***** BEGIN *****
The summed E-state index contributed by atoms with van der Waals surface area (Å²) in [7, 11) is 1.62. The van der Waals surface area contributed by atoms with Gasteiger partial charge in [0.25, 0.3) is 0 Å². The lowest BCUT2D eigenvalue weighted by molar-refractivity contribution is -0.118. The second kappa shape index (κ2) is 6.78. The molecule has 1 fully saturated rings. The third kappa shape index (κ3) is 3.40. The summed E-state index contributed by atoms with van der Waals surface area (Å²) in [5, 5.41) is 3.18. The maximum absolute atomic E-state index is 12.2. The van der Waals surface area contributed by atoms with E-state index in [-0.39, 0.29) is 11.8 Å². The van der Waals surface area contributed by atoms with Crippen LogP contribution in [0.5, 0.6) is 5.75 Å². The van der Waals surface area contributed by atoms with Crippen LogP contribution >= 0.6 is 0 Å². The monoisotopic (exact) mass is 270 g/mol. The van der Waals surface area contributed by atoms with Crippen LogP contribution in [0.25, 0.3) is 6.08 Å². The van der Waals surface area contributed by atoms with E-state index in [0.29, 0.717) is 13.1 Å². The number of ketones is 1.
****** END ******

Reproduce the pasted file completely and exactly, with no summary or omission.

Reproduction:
The summed E-state index contributed by atoms with van der Waals surface area (Å²) in [7, 11) is 1.62. The van der Waals surface area contributed by atoms with Gasteiger partial charge in [0.25, 0.3) is 0 Å². The lowest BCUT2D eigenvalue weighted by molar-refractivity contribution is -0.118. The second kappa shape index (κ2) is 6.78. The molecule has 1 fully saturated rings. The third kappa shape index (κ3) is 3.40. The summed E-state index contributed by atoms with van der Waals surface area (Å²) in [5, 5.41) is 3.18. The maximum absolute atomic E-state index is 12.2. The van der Waals surface area contributed by atoms with E-state index in [-0.39, 0.29) is 11.8 Å². The van der Waals surface area contributed by atoms with Crippen LogP contribution in [0.5, 0.6) is 5.75 Å². The van der Waals surface area contributed by atoms with Crippen LogP contribution >= 0.6 is 0 Å². The monoisotopic (exact) mass is 270 g/mol. The van der Waals surface area contributed by atoms with Crippen LogP contribution in [0.25, 0.3) is 6.08 Å². The van der Waals surface area contributed by atoms with E-state index in [0.29, 0.717) is 13.1 Å². The number of ketones is 1.